The growing pace of South Korean households’ borrowing slowed down for two years in a row last year amid the government-led tough regulations to tighten mortgage loans aimed at curbing soaring housing prices, central bank data showed on April 10.
Financial loans extended to households and nonprofit organizations increased by 103.1 trillion won ($90.1 billion) in 2018, down from 123.7 trillion won a year ago, according to the data by the Bank of Korea.
The decline in the borrowing growth came as financial institutions reduced longer-dated loans, including home-backed mortgages, last year, the central bank noted.
The amount has been on the decline for the past two years after peaking at 143.8 trillion won in 2016 as the Korean government made efforts to cool down the overheated real estate market.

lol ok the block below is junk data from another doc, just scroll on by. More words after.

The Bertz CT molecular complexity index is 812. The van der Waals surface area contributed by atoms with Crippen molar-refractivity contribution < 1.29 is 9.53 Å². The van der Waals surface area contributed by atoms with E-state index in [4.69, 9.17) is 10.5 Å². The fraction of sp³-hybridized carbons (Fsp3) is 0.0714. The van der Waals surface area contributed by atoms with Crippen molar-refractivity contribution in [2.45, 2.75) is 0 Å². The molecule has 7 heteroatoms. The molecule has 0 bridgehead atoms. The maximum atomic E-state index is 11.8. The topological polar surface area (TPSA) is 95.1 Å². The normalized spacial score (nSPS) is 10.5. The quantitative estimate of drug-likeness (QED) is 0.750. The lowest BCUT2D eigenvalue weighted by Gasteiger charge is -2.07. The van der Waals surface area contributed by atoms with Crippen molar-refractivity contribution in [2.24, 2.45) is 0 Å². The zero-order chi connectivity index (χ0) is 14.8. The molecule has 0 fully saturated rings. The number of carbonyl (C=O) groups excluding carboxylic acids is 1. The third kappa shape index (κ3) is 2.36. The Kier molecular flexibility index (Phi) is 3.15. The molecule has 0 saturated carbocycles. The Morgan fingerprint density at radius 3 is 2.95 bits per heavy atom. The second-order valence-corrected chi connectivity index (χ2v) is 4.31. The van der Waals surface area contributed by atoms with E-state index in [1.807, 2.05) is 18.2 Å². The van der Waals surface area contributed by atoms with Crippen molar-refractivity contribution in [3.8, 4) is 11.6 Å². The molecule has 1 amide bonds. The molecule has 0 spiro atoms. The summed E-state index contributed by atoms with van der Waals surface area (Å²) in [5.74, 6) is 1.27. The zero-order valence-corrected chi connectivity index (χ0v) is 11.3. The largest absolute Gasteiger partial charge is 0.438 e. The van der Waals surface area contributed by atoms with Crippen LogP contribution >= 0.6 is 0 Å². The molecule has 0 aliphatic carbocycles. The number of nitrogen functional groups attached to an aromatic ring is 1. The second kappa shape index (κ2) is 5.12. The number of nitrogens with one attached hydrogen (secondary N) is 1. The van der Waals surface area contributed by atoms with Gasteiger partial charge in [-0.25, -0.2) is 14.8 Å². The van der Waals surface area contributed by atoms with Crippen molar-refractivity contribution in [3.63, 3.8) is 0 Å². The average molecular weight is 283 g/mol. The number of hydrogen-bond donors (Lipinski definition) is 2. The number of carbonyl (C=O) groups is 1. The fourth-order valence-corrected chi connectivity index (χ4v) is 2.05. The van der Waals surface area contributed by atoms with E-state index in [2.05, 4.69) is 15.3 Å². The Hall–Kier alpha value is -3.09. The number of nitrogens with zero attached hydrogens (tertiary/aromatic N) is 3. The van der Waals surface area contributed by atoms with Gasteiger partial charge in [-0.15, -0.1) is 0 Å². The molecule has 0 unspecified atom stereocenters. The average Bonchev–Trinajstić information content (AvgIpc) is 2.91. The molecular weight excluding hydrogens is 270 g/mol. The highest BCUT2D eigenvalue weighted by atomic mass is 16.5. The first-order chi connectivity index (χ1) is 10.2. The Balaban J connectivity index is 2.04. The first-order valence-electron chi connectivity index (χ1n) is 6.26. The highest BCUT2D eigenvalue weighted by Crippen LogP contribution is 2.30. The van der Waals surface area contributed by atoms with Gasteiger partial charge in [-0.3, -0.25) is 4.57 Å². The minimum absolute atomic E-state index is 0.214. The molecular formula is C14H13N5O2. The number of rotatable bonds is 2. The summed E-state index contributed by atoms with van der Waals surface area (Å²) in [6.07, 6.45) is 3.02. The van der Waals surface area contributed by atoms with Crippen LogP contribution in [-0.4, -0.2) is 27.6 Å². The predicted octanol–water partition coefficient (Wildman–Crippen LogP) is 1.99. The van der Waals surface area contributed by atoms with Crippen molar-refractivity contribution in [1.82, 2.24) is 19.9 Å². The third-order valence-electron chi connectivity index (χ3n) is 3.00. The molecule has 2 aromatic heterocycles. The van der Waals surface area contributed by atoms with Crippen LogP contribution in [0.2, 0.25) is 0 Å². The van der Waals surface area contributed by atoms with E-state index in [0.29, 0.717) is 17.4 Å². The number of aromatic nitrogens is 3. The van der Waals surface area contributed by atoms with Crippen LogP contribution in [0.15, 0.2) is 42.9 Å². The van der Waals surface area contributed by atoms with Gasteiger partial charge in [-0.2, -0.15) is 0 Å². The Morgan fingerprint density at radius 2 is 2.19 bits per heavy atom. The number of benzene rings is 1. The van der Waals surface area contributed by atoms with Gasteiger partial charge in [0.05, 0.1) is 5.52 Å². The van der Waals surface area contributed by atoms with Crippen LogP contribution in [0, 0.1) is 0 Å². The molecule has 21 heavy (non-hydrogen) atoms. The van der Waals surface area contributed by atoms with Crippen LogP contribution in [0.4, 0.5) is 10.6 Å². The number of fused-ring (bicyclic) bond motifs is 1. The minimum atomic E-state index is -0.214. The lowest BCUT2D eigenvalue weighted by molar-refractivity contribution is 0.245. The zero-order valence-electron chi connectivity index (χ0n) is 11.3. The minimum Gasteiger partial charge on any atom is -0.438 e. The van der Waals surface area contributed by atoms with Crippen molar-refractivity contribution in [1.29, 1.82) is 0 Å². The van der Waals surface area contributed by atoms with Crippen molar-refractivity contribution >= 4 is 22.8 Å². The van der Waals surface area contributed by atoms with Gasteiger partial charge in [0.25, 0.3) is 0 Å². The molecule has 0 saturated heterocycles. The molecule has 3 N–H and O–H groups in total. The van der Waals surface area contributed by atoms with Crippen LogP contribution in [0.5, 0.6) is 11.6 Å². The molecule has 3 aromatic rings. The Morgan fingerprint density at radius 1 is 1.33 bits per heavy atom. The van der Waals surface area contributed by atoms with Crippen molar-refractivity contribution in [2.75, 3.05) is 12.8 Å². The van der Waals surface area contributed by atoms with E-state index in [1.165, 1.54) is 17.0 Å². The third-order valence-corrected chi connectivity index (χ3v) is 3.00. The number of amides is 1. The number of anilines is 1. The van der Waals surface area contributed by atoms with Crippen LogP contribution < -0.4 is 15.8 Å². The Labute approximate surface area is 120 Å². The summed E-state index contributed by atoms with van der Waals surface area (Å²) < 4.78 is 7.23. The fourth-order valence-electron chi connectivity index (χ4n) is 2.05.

The incumbent Moon Jae-in government, which took office in 2017, has churned out a series of anti-speculation measures, including the strongest one released in mid-September last year. It toughened loan-screening systems and increased taxes on home transactions.
At the same time, the BOK raised the policy rate two times to the current 1.75 percent.
The latest BOK data also showed that households and nonprofit organizations increased their savings by 152.4 trillion won last year, down from 174.6 trillion won in 2017.
By Ram Garikipati and newswires (firstname.lastname@example.org)